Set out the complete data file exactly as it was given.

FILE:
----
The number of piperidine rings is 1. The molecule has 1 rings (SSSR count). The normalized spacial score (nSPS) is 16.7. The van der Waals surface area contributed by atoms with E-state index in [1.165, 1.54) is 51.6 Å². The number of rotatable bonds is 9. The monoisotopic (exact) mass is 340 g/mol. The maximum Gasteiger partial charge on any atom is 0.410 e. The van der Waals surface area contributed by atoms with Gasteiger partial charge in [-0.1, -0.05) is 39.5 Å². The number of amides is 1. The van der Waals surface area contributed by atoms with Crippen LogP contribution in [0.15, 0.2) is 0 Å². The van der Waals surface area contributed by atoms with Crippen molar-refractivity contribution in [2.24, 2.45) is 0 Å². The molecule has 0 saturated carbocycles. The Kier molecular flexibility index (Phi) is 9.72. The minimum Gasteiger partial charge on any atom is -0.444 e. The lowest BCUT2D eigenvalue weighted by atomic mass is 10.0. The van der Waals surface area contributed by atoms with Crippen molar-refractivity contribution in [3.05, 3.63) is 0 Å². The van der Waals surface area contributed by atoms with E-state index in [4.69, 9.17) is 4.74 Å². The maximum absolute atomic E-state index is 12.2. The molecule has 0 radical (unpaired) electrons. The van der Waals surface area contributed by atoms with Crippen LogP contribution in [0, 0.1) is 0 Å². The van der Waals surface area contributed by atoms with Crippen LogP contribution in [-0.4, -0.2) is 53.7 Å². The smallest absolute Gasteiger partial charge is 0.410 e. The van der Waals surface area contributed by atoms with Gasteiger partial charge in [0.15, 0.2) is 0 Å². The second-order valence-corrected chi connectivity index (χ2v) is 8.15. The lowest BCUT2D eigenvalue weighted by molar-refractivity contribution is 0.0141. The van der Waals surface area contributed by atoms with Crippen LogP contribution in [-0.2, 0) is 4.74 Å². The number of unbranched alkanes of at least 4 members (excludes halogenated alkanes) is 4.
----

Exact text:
The number of piperidine rings is 1. The molecule has 1 rings (SSSR count). The normalized spacial score (nSPS) is 16.7. The van der Waals surface area contributed by atoms with E-state index in [1.165, 1.54) is 51.6 Å². The number of rotatable bonds is 9. The monoisotopic (exact) mass is 340 g/mol. The maximum Gasteiger partial charge on any atom is 0.410 e. The van der Waals surface area contributed by atoms with Gasteiger partial charge in [-0.1, -0.05) is 39.5 Å². The number of amides is 1. The van der Waals surface area contributed by atoms with Crippen LogP contribution in [0.15, 0.2) is 0 Å². The van der Waals surface area contributed by atoms with Crippen molar-refractivity contribution in [2.24, 2.45) is 0 Å². The molecule has 0 saturated carbocycles. The Kier molecular flexibility index (Phi) is 9.72. The minimum Gasteiger partial charge on any atom is -0.444 e. The lowest BCUT2D eigenvalue weighted by atomic mass is 10.0. The van der Waals surface area contributed by atoms with Crippen molar-refractivity contribution in [3.05, 3.63) is 0 Å². The van der Waals surface area contributed by atoms with E-state index in [4.69, 9.17) is 4.74 Å². The maximum absolute atomic E-state index is 12.2. The molecule has 0 radical (unpaired) electrons. The van der Waals surface area contributed by atoms with Crippen LogP contribution in [0, 0.1) is 0 Å². The van der Waals surface area contributed by atoms with Crippen LogP contribution in [-0.4, -0.2) is 53.7 Å². The smallest absolute Gasteiger partial charge is 0.410 e. The van der Waals surface area contributed by atoms with Gasteiger partial charge in [0.15, 0.2) is 0 Å². The second-order valence-corrected chi connectivity index (χ2v) is 8.15. The lowest BCUT2D eigenvalue weighted by molar-refractivity contribution is 0.0141. The van der Waals surface area contributed by atoms with Crippen LogP contribution in [-0.2, 0) is 4.74 Å². The number of unbranched alkanes of at least 4 members (excludes halogenated alkanes) is 4.